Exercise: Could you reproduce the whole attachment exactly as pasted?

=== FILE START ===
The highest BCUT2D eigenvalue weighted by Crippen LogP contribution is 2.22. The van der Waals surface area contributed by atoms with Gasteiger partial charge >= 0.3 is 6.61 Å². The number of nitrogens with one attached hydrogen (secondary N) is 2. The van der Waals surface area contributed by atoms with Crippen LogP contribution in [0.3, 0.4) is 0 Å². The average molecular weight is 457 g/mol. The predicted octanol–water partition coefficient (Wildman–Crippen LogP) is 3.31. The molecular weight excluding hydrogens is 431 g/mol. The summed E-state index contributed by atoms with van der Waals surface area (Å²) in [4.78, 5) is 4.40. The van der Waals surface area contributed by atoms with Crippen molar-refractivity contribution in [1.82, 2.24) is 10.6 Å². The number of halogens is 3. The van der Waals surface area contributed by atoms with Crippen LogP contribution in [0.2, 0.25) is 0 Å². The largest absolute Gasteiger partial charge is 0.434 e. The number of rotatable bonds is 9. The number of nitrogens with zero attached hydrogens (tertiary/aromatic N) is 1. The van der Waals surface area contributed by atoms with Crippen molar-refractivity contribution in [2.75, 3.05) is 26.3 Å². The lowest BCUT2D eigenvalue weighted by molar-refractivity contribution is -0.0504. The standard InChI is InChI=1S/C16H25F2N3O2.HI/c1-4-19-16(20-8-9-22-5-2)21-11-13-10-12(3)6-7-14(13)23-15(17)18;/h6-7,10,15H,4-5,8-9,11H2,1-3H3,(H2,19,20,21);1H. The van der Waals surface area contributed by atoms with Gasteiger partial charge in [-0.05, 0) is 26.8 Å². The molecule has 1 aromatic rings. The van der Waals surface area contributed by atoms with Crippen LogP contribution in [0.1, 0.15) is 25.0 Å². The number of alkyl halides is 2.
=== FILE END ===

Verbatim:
The highest BCUT2D eigenvalue weighted by Crippen LogP contribution is 2.22. The van der Waals surface area contributed by atoms with Gasteiger partial charge >= 0.3 is 6.61 Å². The number of nitrogens with one attached hydrogen (secondary N) is 2. The van der Waals surface area contributed by atoms with Crippen LogP contribution in [0.3, 0.4) is 0 Å². The average molecular weight is 457 g/mol. The predicted octanol–water partition coefficient (Wildman–Crippen LogP) is 3.31. The molecular weight excluding hydrogens is 431 g/mol. The summed E-state index contributed by atoms with van der Waals surface area (Å²) in [4.78, 5) is 4.40. The van der Waals surface area contributed by atoms with Crippen molar-refractivity contribution in [1.82, 2.24) is 10.6 Å². The number of halogens is 3. The van der Waals surface area contributed by atoms with Crippen LogP contribution in [0.2, 0.25) is 0 Å². The largest absolute Gasteiger partial charge is 0.434 e. The number of rotatable bonds is 9. The number of nitrogens with zero attached hydrogens (tertiary/aromatic N) is 1. The van der Waals surface area contributed by atoms with Crippen molar-refractivity contribution in [2.75, 3.05) is 26.3 Å². The lowest BCUT2D eigenvalue weighted by molar-refractivity contribution is -0.0504. The standard InChI is InChI=1S/C16H25F2N3O2.HI/c1-4-19-16(20-8-9-22-5-2)21-11-13-10-12(3)6-7-14(13)23-15(17)18;/h6-7,10,15H,4-5,8-9,11H2,1-3H3,(H2,19,20,21);1H. The van der Waals surface area contributed by atoms with Gasteiger partial charge in [-0.05, 0) is 26.8 Å². The molecule has 1 aromatic rings. The van der Waals surface area contributed by atoms with Crippen LogP contribution in [0.1, 0.15) is 25.0 Å². The number of alkyl halides is 2.